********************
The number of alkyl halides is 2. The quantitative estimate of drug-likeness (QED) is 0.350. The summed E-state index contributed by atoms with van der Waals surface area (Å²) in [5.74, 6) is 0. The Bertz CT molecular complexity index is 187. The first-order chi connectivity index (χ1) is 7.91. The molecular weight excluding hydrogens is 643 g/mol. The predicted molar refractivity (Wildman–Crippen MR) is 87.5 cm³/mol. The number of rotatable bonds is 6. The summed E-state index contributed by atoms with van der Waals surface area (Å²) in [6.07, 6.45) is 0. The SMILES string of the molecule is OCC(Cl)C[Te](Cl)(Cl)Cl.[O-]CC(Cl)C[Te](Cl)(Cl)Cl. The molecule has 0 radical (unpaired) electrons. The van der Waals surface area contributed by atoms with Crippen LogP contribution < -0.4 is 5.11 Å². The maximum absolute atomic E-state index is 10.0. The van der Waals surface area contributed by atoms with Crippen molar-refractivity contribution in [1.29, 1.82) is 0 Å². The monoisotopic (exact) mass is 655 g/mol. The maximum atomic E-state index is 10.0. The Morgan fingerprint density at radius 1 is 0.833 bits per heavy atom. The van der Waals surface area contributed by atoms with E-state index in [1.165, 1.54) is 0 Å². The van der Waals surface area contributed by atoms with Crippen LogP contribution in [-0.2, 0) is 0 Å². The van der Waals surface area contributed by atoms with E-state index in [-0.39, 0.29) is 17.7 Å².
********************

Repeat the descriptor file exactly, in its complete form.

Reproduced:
The number of alkyl halides is 2. The quantitative estimate of drug-likeness (QED) is 0.350. The summed E-state index contributed by atoms with van der Waals surface area (Å²) in [5.74, 6) is 0. The Bertz CT molecular complexity index is 187. The first-order chi connectivity index (χ1) is 7.91. The molecular weight excluding hydrogens is 643 g/mol. The predicted molar refractivity (Wildman–Crippen MR) is 87.5 cm³/mol. The number of rotatable bonds is 6. The summed E-state index contributed by atoms with van der Waals surface area (Å²) in [6.07, 6.45) is 0. The SMILES string of the molecule is OCC(Cl)C[Te](Cl)(Cl)Cl.[O-]CC(Cl)C[Te](Cl)(Cl)Cl. The molecule has 0 radical (unpaired) electrons. The van der Waals surface area contributed by atoms with Crippen LogP contribution < -0.4 is 5.11 Å². The maximum absolute atomic E-state index is 10.0. The van der Waals surface area contributed by atoms with Crippen molar-refractivity contribution in [1.29, 1.82) is 0 Å². The monoisotopic (exact) mass is 655 g/mol. The maximum atomic E-state index is 10.0. The Morgan fingerprint density at radius 1 is 0.833 bits per heavy atom. The van der Waals surface area contributed by atoms with E-state index in [1.165, 1.54) is 0 Å². The van der Waals surface area contributed by atoms with Crippen LogP contribution in [-0.2, 0) is 0 Å². The van der Waals surface area contributed by atoms with E-state index in [-0.39, 0.29) is 17.7 Å².